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Virtual Reality Movies

Ever fancied seeing yourself on the silver screen? Think you’re the movie star that the world didn’t know they needed? No? Me neither. But the notion that one day any Joe Bloggs could feature centre stage in a film is an intriguing one. 


So, what would it take for virtual movies to become a reality?

A cartoon image of a person engaged in a virtual reality experience. They are wearing a VR headset and holding controllers in each hand, immersed in the action.

Within ( was founded in 2014 with an aim of expanding the potential of immersive storytelling via premium augmented reality and virtual reality experiences across web, mobile, console and headsets. 

Back to the Future sadly does not feature in their back catalogue, but an eclectic mix of animated shorts, documentaries, horror films and music videos do, including Crow: The Legend — the official selection of Cannes Le Marché du Film and the Venice International Film Festival in 2019. Featuring global names John Legend, Oprah Winfrey, Constance Wu and Diego Luna, this interactive animated movie about a colourful bird’s quest to save his friends provides a fascinating glimpse into the future of film. 

In much the same vein as 360 degree images and videos, viewers are free to manually “explore” their surroundings from a first-person perspective merely by dragging their fingertips — whether that be in the depths of a leafy forest or floating in outer space surrounded by stars and asteroids. Oh, and a talking Sun… Obviously. 

The execution is seriously impressive. At least, for now. 

You can’t help wonder how this technology will advance in years to come. With time, Crow: The Legend may become the When Dinosaurs Ruled the Earth of its day. Groundbreaking at the time, but scoffed at when the next generation’s Spielberg unleashes their Jurassic Park, thereby raising the bar and transforming the genre forever.

A cartoon depiction of three dinosaurs, one yellow, one pink and another blue, looking on helplessly as a meteor hurtles towards Earth.

From a headset perspective, the most popular — or well-known — is the Oculus Rift. Transcending its tech origins, it even features in the lyrics of Father John Misty’s 2017 release, "Total Entertainment Forever". Commenting on the controversial opening line (“Bedding Taylor Swift every night inside the Oculus Rift”) in an interview with Exclaim!, Misty — real name Josh Tillman — stated:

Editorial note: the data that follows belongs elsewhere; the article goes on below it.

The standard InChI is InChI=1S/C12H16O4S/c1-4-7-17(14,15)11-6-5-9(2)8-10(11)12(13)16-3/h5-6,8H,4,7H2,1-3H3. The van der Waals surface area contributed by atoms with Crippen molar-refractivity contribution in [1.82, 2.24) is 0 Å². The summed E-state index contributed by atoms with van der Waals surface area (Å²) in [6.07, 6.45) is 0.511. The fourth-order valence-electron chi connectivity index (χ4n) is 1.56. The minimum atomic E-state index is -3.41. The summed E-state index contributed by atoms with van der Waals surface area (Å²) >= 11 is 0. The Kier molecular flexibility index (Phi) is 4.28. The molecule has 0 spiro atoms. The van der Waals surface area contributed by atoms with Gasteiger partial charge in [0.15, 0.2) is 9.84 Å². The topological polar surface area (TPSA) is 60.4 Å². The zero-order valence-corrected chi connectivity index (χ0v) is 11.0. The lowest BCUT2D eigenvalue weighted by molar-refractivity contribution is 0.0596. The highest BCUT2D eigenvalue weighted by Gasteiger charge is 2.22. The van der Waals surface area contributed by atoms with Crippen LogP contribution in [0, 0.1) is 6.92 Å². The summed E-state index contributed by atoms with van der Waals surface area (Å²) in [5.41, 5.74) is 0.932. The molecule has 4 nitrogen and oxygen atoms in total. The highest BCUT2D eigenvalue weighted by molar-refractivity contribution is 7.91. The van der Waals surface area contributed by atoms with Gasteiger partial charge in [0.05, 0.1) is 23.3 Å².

"The fact of the matter is, I don't want that to happen to Taylor Swift. That is the worst thing I can think of; that is so horrible. But again, this plays into progress, where like, the internet was supposed to be this new democracy, a utopia of information where everyone had a voice and we were all interconnected, and we would experience true democracy — and it turned into pornography, followed only by outrage. The tools represent some kind of technological advancement, but if we can't act like more than angry ecstasy freaks with the most advanced technology in the world, then how much have we really progressed?"

He’s got a point.

Immersive experiences rely on high-quality visuals, but the more advanced and sophisticated the technology, the blurrier the lines between fact and fiction become. Not everyone will be interested in enjoying Toy Story 4 from Forky’s perspective, or singing along to “Let It Go” with Elsa as she builds her ice palace in Frozen. The outputs of VR content creators will undoubtedly diversify to meet demand, and the sad reality is they will descend to the same dark depths as the internet, given time. 

But the cons aren’t limited to concerns around morality.

With reduced picture quality and viewers being closer to the action, users can often see those pesky pixel lines. As things stands, there is nothing on the market that can combat this issue, meaning your pricey headset can’t come close to replicating your 4K TV.

The same applies to sound quality. How can your headphones hope to replicate the Dolby Atmos surround sound experience on offer at many cinemas? The short answer — they can’t. 

What VR films do offer, however, is the novelty factor. It’s something new and different — an exciting way to interact with media. Will this outweigh the enjoyment of social cinema outings in the future? Perhaps the new “in thing” will be enjoying VR movies together, waving to one another as you vanquish vampires, walk on the moon or swim with sharks. Who knows?  

But one thing is for sure, I’ll be first in line to hop inside the DeLorean with Einy. And you might not see me for some time… 


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